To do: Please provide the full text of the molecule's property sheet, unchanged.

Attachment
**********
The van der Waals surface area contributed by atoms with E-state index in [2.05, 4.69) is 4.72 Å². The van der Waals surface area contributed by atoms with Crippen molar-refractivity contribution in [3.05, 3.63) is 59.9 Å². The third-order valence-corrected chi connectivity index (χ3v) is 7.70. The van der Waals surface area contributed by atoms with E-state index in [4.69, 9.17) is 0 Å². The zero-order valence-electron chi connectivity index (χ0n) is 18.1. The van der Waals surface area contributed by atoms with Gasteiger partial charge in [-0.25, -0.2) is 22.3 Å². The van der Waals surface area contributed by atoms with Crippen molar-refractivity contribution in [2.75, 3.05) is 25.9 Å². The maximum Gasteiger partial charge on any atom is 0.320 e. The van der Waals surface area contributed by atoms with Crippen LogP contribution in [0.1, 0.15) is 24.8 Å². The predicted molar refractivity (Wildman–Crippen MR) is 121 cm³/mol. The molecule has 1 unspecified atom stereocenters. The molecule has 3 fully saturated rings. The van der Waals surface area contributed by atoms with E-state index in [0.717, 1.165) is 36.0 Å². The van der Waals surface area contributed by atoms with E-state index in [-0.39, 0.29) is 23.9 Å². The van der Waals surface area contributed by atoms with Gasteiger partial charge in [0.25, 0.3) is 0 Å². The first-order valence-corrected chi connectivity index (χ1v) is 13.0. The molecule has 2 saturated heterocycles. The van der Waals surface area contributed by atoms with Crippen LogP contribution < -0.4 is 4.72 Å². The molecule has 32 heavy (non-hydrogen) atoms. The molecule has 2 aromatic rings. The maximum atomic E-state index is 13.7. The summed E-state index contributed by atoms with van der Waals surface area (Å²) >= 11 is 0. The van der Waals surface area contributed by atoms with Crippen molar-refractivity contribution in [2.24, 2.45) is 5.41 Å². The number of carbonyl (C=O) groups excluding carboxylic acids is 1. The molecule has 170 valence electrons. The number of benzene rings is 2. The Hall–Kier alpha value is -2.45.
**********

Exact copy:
The van der Waals surface area contributed by atoms with E-state index in [2.05, 4.69) is 4.72 Å². The van der Waals surface area contributed by atoms with Crippen molar-refractivity contribution in [3.05, 3.63) is 59.9 Å². The third-order valence-corrected chi connectivity index (χ3v) is 7.70. The van der Waals surface area contributed by atoms with E-state index in [4.69, 9.17) is 0 Å². The zero-order valence-electron chi connectivity index (χ0n) is 18.1. The van der Waals surface area contributed by atoms with Gasteiger partial charge in [-0.25, -0.2) is 22.3 Å². The van der Waals surface area contributed by atoms with Crippen molar-refractivity contribution in [2.75, 3.05) is 25.9 Å². The maximum Gasteiger partial charge on any atom is 0.320 e. The van der Waals surface area contributed by atoms with Crippen LogP contribution in [0.1, 0.15) is 24.8 Å². The predicted molar refractivity (Wildman–Crippen MR) is 121 cm³/mol. The molecule has 1 unspecified atom stereocenters. The molecule has 3 fully saturated rings. The van der Waals surface area contributed by atoms with E-state index in [0.717, 1.165) is 36.0 Å². The van der Waals surface area contributed by atoms with E-state index in [-0.39, 0.29) is 23.9 Å². The van der Waals surface area contributed by atoms with Gasteiger partial charge in [0.25, 0.3) is 0 Å². The first-order valence-corrected chi connectivity index (χ1v) is 13.0. The molecule has 2 saturated heterocycles. The van der Waals surface area contributed by atoms with Crippen LogP contribution < -0.4 is 4.72 Å². The molecule has 32 heavy (non-hydrogen) atoms. The molecule has 2 aromatic rings. The maximum atomic E-state index is 13.7. The summed E-state index contributed by atoms with van der Waals surface area (Å²) >= 11 is 0. The van der Waals surface area contributed by atoms with Crippen molar-refractivity contribution in [2.24, 2.45) is 5.41 Å². The number of carbonyl (C=O) groups excluding carboxylic acids is 1. The molecule has 170 valence electrons. The number of benzene rings is 2. The Hall–Kier alpha value is -2.45.